Researchers

Finding a Partner for Research

  • The nature of the PRCTRC is to foster collaborative and translational research. We are committed to help researchers to find collaborators among our partner institutions and to help in establishing research clusters.

Support Collaborative Research

  • The Clinical and Translational Research Pilot Project Core is a pilot program that may also give funding to start a research.

Carlos E. Rodriguez Diaz, Ph.D.

UPR-Medical Sciences Campus
Assistant Professor, Center for Evaluation and Sociomedical Research (CIES)
carlos.rodriguez64@upr.edu

See Biographical Sketch

Research Goals

 

Dr. Carlos E. Rodriguez-Diaz is a public health scientist, currently an Assistant Professor to the School of Public Health of the University of Puerto Rico-Medical Sciences Campus. He holds a doctoral degree (PhD) in Public Health with a major in Community Health Promotion and post-doctoral training in HIV and Global Health Research.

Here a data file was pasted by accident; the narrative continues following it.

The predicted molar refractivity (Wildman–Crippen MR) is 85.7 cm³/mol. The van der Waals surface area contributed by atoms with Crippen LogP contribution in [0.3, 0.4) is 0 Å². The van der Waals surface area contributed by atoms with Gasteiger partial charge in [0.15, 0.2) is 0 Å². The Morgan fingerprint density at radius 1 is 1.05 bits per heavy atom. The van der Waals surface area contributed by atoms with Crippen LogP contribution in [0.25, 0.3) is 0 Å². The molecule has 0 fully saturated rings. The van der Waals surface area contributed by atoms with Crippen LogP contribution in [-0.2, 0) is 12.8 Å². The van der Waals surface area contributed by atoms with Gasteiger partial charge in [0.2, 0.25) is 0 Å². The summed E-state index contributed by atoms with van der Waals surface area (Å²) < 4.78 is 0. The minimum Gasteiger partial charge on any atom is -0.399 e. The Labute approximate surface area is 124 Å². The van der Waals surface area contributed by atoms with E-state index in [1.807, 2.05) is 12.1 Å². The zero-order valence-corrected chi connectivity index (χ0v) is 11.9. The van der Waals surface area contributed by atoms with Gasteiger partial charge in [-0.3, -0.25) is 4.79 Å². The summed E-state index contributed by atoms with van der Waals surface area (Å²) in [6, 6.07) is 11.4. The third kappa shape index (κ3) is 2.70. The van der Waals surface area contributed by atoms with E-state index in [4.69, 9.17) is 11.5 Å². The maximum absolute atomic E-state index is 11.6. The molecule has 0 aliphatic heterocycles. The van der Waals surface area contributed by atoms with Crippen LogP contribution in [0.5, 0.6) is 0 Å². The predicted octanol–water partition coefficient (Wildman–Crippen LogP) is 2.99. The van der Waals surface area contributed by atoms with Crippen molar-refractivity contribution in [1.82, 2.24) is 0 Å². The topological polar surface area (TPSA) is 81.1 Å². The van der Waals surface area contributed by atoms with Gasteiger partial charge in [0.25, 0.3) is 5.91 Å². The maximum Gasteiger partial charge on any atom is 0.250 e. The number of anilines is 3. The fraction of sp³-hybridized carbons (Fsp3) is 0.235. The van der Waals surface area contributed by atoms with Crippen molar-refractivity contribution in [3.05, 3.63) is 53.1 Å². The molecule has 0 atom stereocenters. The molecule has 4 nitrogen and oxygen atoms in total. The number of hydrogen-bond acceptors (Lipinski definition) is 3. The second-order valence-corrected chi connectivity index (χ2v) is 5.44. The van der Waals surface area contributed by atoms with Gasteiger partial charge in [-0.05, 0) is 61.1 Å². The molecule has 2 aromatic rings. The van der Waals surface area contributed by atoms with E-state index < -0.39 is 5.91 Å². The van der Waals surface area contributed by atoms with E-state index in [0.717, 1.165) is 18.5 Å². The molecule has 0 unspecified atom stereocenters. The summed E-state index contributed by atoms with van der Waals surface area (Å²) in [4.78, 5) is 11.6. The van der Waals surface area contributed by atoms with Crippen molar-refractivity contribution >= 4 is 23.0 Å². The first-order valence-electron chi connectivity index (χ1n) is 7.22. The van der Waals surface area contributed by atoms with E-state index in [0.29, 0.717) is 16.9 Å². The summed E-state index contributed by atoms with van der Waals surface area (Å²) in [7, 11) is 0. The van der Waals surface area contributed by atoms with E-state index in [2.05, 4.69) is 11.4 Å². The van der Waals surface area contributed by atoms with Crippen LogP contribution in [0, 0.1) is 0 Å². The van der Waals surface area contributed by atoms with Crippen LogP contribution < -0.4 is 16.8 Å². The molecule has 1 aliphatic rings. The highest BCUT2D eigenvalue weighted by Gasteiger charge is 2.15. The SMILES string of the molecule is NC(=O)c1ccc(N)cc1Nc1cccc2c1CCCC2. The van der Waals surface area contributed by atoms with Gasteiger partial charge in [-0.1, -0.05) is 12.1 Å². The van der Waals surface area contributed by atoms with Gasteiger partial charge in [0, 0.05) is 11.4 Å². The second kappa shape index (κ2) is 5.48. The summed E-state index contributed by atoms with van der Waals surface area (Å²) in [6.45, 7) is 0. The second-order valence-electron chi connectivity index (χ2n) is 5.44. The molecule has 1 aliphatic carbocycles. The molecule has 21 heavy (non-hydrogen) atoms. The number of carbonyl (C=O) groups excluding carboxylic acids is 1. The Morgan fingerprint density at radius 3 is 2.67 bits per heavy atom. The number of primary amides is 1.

Dr. Rodriguez-Diaz is a respected professional with regional and international collaborations in the US and the Caribbean region. He is also well recognized for his scientific contributions having over 20 publications in prestigious peer-review journals.

 

Dr. Rodriguez-Diaz expects to continue contributing in the development of interventions to reduce inequities and disparities among populations made vulnerable. His current research activities are aimed to address stigma and discrimination in healthcare services, particularly among those affected by VIH/AIDS and LBGT populations.

*Research Overview

 

Project Description

  • Project Title: Contacto-dos: Feasibility of an intervention to manage stigma among HIV-MSM in Puerto Rico